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Maternal supplementation of marine omega-3 shows potential in bringing down hospital costs per normal pregnancy in Australian mothers

January 11, 2016

A new paper has re-examined data from the large Australian DOMInO (DHA to Optimize Mother and Infant Outcome) study which looked at the effects of an intervention with a supplement containing the marine omega-3 fatty acid docosahexaenoic acid (DHA) on the birth outcomes of 2,399 pregnant women. The intervention enabled cost savings for the hospitals – particularly in terms of shorter hospital stays – equivalent to an average of 92 AUD per singleton pregnancy (equivalent to 60 EUR or 66 USD), which equates on an annual basis to potential annual savings of between 15 to 51 million AUD (10 to 33 million EUR) for the Australian public hospital system.

Maternal supplementation of DHA during pregnancy is associated with longer gestations and higher birth weights. Crucially, it also reduces the incidence of very preterm births (i.e., those at less than 34 weeks), which in turn will reduce the average number of days the mother and child will need to spend in hospital.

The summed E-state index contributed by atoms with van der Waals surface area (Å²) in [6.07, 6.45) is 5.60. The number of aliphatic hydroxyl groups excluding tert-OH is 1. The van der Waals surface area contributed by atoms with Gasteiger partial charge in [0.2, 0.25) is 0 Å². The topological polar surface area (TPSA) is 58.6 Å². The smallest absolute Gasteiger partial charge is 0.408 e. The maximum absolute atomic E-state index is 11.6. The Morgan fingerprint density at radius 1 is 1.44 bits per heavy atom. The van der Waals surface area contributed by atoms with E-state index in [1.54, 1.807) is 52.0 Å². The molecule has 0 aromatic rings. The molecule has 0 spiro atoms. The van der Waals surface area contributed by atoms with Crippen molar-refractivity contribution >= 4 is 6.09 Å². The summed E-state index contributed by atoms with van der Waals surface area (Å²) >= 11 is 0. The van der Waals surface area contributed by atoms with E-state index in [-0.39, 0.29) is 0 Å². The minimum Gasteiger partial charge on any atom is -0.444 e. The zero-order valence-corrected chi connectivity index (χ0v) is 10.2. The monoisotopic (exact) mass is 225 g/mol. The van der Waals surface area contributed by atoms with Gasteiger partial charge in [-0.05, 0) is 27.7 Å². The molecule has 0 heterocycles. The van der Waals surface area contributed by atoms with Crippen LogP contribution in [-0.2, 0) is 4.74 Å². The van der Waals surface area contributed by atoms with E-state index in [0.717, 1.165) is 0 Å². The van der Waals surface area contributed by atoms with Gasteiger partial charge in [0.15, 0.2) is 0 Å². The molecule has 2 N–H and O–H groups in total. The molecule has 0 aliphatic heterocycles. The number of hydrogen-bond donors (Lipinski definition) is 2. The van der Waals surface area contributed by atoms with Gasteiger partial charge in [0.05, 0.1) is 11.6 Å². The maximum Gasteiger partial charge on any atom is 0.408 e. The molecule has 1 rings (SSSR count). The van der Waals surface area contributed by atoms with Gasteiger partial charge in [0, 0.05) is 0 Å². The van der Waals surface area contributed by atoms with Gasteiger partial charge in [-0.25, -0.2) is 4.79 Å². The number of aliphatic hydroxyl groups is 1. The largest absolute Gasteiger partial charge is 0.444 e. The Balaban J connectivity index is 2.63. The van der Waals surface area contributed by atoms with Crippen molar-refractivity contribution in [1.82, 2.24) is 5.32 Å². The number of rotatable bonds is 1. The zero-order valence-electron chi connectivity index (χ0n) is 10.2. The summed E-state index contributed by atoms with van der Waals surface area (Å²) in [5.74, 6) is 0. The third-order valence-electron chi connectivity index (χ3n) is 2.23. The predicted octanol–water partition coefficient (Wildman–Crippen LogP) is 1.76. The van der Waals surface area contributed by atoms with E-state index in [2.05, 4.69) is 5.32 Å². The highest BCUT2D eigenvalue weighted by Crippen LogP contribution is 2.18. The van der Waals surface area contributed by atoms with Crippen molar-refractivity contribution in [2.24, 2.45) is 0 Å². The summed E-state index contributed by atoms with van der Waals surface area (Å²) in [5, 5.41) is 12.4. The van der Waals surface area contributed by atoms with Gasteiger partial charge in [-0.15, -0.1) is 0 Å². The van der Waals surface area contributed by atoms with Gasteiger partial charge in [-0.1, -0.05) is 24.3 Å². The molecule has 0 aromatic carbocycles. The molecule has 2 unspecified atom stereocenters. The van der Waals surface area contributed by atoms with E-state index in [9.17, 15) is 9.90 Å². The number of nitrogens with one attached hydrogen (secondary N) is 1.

Professor Makrides’ group (1) has re-examined hospital cost data from the large Australian DOMInO study (2). An intervention of a daily dose of fish oil containing 800 mg of DHA was given to the 2,399 pregnant women that participated in the trial. A careful calculation of the costs to the Australian public hospital service was made including in-patient hospital costs, maternity care costs and costs associated with neonatal care.

The intervention enabled cost savings for the hospitals equivalent to an average of 92 AUD per singleton pregnancy (equivalent to 60 EUR or 66 USD), which equates on an annual basis to potential annual savings of between 15 to 51 million AUD (10 to 33 million EUR) for the Australian public hospital system. The main reason for this was a reduction of 15% in preterm births in the intervention arm when compared to the control group.

The study shows that a considered DHA supplementation not only benefits the health of the mother and baby, but can also significantly reduce public health costs.

References

  1. Ahmed S, Makrides M, Sim N, McPhee A, Quinlivan J, Gibson R and Umberger W; “Analysis of hospital cost outcome of DHA-rich fish-oil supplementation in pregnancy: Evidence from a randomized controlled trial”; PLEFA 2015, 102–103: 5–11.
  2. Makrides M, Gibson R, McPhee A, Yelland L, Quinlivan J and Ryan P; “Effect of DHA supplementation during pregnancy on maternal depression and neurodevelopment of young children”; JAMA 2010, 304(15): 1675–1683.